The Feldenkrais Method was specifically designed to treat those experiencing restricted, pained, or an otherwise limited range of motion due to injuries, chronic pain, or other physical or neurological concerns. People who participate in Feldenkrais sessions often see increases in flexibility and coordination, as well as decreases in pain and muscle tension. These changes might often combine to positively affect other areas of a person’s life.
Sessions may relieve pain, muscle tension, stiffness, and fatigue, but the increased ease of movement and higher levels of energy that may be experienced by participants can also have the effect of facilitating relaxation and easing stress. Thus, individuals experiencing anxiety, stress, or conditions leading them to develop feelings of stress or anxiety may also benefit from this physical approach to treatment.
The Feldenkrais method is considered appropriate for any individual, of any age, and has been shown to offer the following benefits:
- Improved health and well-being
- Improved attention and concentration
- Reduced pain
- Completing tasks with less effort
- Improved posture, movement, coordination, and balance
- Easier breathing
- Better control over muscular tension
In order to obtain certification in the Feldenkrais Method, practitioners are required to complete a minimum of 740 hours of training in no more than 4 years. Practitioners receive training in both approaches—Awareness Through Movement® and Functional Integration®—through videos, group discussion, lectures, and so on. Students also learn basics of some of the science incorporated into the method, such as physics, biology, and neurophysics. Eventually, those being trained in the method teach classes with the supervision of a certified practitioner.
The Feldenkrais Method does not attempt to either treat underlying concerns causing restricted motion and pain or create lasting or permanent change in the body's structure. Instead, the approach's primary goal is to provide relief to those experiencing limited movement and/or physical discomfort, related or otherwise, and teach strategies to help individuals adapt to and more easily live with conditions that cause lasting pain. This may be a benefit to some, but others may see it as a limitation.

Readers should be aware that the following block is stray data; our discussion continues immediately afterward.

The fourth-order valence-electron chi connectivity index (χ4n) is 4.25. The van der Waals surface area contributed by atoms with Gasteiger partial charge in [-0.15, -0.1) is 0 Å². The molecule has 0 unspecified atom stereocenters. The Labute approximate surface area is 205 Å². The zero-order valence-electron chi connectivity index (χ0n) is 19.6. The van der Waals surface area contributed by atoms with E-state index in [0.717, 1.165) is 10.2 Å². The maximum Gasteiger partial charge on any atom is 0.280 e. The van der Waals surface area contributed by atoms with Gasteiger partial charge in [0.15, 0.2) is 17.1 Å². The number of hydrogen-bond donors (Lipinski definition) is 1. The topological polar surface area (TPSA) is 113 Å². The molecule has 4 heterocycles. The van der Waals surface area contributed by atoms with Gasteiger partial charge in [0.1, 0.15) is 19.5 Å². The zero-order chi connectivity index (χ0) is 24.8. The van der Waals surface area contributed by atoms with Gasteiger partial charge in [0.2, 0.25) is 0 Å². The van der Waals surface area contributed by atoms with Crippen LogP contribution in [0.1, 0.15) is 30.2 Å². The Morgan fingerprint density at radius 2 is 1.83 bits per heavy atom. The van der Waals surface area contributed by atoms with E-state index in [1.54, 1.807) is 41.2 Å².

According to one study, Feldenkrais practitioners in Australia submitted pre/post test scores for a total of 48 students. The students reported significant reduction in pain after an average of six and a half Feldenkrais sessions. Other evidence of the efficacy of the Feldenkrais Method is limited, and more studies may yield greater evidence supporting the benefits of this approach.
- About the Feldenkrais Method. (2010). Retrieved from http://www.feldenkrais.org.au/about-feldenkrais-method®
- Connors, K., Pile, C., & Nichols, M. (2010). Does the Feldenkrais Method make a difference? An investigation into the use of outcome measurement tools for evaluating changes in clients. Journal of Bodywork & Movement Therapies, doi: 10.1016/j.jbmt.2010.09.001. Retrieved from http://www.feldenkrais.org.au/literature/category/research
- The Feldenkrais Method. (n.d.). Retrieved from http://feldenkrais-method.org/archive/feldenkrais-method
- Frequently asked questions. (n.d.). Retrieved from http://www.feldenkrais.com/frequently-asked-question#2
- Hillier, S., & Worley, A. (2015). The effectiveness of the Feldenkrais Method: A systematic review of the evidence. Evidence-based Complementary and Alternative Medicine. doi:10.1155/2015/752160
- What is the Feldenkrais Method? (n.d.). Retrieved from http://www.feldenkrais.com/whatis